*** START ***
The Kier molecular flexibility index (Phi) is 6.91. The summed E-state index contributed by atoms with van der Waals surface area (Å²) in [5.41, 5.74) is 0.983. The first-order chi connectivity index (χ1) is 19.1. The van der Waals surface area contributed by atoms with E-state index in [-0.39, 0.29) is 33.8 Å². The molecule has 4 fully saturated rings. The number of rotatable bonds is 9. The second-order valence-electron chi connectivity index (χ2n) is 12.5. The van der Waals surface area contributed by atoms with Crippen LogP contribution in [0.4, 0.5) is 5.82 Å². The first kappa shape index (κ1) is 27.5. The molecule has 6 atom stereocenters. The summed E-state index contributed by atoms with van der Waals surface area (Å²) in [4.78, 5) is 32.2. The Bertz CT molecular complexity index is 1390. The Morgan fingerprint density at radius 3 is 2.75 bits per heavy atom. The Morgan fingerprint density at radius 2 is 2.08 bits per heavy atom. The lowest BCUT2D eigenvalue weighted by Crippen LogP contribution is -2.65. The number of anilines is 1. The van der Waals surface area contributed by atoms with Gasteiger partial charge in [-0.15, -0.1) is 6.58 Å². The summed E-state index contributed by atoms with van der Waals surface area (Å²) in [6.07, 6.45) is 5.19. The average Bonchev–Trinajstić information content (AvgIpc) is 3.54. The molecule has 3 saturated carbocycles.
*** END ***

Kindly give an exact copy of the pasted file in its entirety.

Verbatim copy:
The Kier molecular flexibility index (Phi) is 6.91. The summed E-state index contributed by atoms with van der Waals surface area (Å²) in [5.41, 5.74) is 0.983. The first-order chi connectivity index (χ1) is 19.1. The van der Waals surface area contributed by atoms with E-state index in [-0.39, 0.29) is 33.8 Å². The molecule has 4 fully saturated rings. The number of rotatable bonds is 9. The second-order valence-electron chi connectivity index (χ2n) is 12.5. The van der Waals surface area contributed by atoms with Crippen LogP contribution in [0.4, 0.5) is 5.82 Å². The first kappa shape index (κ1) is 27.5. The molecule has 6 atom stereocenters. The summed E-state index contributed by atoms with van der Waals surface area (Å²) in [4.78, 5) is 32.2. The Bertz CT molecular complexity index is 1390. The Morgan fingerprint density at radius 3 is 2.75 bits per heavy atom. The Morgan fingerprint density at radius 2 is 2.08 bits per heavy atom. The lowest BCUT2D eigenvalue weighted by Crippen LogP contribution is -2.65. The number of anilines is 1. The van der Waals surface area contributed by atoms with Gasteiger partial charge in [-0.15, -0.1) is 6.58 Å². The summed E-state index contributed by atoms with van der Waals surface area (Å²) in [6.07, 6.45) is 5.19. The average Bonchev–Trinajstić information content (AvgIpc) is 3.54. The molecule has 3 saturated carbocycles.